Re: super 8 pinholes

From: miriam jayne martins sampaio (email suppressed)
Date: Wed Feb 24 2010 - 00:49:03 PST

I would to THANK everyone who responded to my email about 16mm pinhole filmmaking! I did not think one can use super 8? that would be better for me!!!
again thanks very much!!

ps. if anyone is in Portugal i know someone who transfers super 8 to video and he is pretty great! his name is laurent simoes
email suppressed

Date: Wed, 24 Feb 2010 03:48:21 +0000
From: email suppressed
Subject: Re: super 8 pinholes
To: email suppressed

> i have heard of using super 8 by taking a cartridge, placing the pinhole over the film and turning it with a melted pin cap. never did it through. Has anyone on frameworks?

the following info was brought to my attention by lindsey lodhie.




Basic Pinhole Instructions: (please supplement with your own research)

Crank should be on the left side w/ the film label on the right. Turn crank clockwise to advance. Each cartridge has 50ft and should release tension when finished.
1 full revolution (one turn of the crank)= 46 frames (approximately)
If you were to advance the film at 1 revolution per second, your shutter speed would be 1/46 of a second and projected at 18fps (standard super 8 speed) your footage would appear to be 2.5 times slower than normal speed.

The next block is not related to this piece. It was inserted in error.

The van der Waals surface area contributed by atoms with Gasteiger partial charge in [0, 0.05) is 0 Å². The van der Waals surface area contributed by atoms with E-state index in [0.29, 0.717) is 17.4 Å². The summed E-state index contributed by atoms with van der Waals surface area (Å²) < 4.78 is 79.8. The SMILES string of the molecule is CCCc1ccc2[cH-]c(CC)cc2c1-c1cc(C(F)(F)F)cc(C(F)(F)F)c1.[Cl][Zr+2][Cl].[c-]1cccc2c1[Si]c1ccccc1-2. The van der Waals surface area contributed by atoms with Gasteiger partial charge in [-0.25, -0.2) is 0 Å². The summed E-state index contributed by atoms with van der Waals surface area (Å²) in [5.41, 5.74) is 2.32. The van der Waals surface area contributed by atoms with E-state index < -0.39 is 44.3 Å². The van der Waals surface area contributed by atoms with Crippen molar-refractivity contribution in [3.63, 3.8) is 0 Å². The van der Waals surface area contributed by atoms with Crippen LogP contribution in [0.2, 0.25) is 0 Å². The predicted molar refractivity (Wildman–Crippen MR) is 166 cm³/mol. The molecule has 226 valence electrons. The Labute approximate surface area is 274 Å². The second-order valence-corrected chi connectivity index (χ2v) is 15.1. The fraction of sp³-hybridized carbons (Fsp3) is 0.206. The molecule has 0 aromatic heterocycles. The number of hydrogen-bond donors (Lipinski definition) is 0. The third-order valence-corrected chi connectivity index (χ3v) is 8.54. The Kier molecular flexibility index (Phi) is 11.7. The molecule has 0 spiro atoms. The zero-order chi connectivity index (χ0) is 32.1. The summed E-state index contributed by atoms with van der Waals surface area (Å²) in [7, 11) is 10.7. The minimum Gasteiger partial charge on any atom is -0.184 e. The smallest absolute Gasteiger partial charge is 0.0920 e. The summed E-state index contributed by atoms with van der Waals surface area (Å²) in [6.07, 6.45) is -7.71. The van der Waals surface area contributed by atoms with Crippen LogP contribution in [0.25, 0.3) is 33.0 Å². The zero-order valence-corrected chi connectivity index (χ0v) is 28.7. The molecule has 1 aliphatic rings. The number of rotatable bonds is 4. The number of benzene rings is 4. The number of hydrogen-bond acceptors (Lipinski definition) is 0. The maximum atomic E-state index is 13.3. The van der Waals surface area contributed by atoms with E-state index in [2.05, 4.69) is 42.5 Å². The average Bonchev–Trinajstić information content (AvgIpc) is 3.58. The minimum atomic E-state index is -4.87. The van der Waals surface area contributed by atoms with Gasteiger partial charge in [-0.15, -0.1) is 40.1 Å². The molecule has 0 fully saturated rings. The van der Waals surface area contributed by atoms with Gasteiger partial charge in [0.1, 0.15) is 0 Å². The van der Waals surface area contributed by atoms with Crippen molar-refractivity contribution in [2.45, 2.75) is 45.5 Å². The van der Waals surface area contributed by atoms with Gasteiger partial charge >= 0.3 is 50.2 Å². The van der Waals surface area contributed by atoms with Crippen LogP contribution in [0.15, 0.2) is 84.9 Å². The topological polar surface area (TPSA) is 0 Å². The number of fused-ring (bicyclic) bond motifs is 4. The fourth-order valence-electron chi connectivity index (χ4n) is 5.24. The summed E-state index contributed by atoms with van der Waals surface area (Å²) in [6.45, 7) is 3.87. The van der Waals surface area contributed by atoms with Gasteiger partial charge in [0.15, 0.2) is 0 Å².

If you wish to crank at "normal" speed you should advance at approximately 1/2 revolution per second.
Remember that there's no shutter to either mask the motion of the film (producing motion blur) or block out part of the exposure time.
Your fps will give you an effective shutter speed of 1/(fps)- for example 50fps will give you a shutter speed of 1/50 of a second.
Using an analogue light meter, you should set your dial according to your footcandles as usual, but reference your f-stop first in order to determine your shutter. This is the opposite of how you normally use a light meter. Referencing the washer-fstop guide below, find your fixed aperture and the corresponding shutterspeed. If, for example, your shutter speed says 1/125 of a second, you'll know to crank at a rate of 125 frames per second (about 3 revolutions per second).
The easiest subjects to expose will probably be those with extremes of exposure (like a sunlit window in a dark room) because chances are, you'll expose some part of the image semi correctly.
Keep in mind that nothing in pinhole filmmaking is exact and you should use this information to give you a good sense of your basic shooting parameters.
(Also, if you're interested, you can try making pinhole lenses for the bolex using a similar method.)

Aperture Guide:
1 washer= f/3.33

2 washers= f/7.9
3 washers= f/10.59
4 washers= f/15.9
5 washers= f/21.1
6 washers= f/26.5

Article from "AfterImage" about pinhole filmmaking:
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For info on FrameWorks, contact Pip Chodorov at <email suppressed>.


For info on FrameWorks, contact Pip Chodorov at <email suppressed>.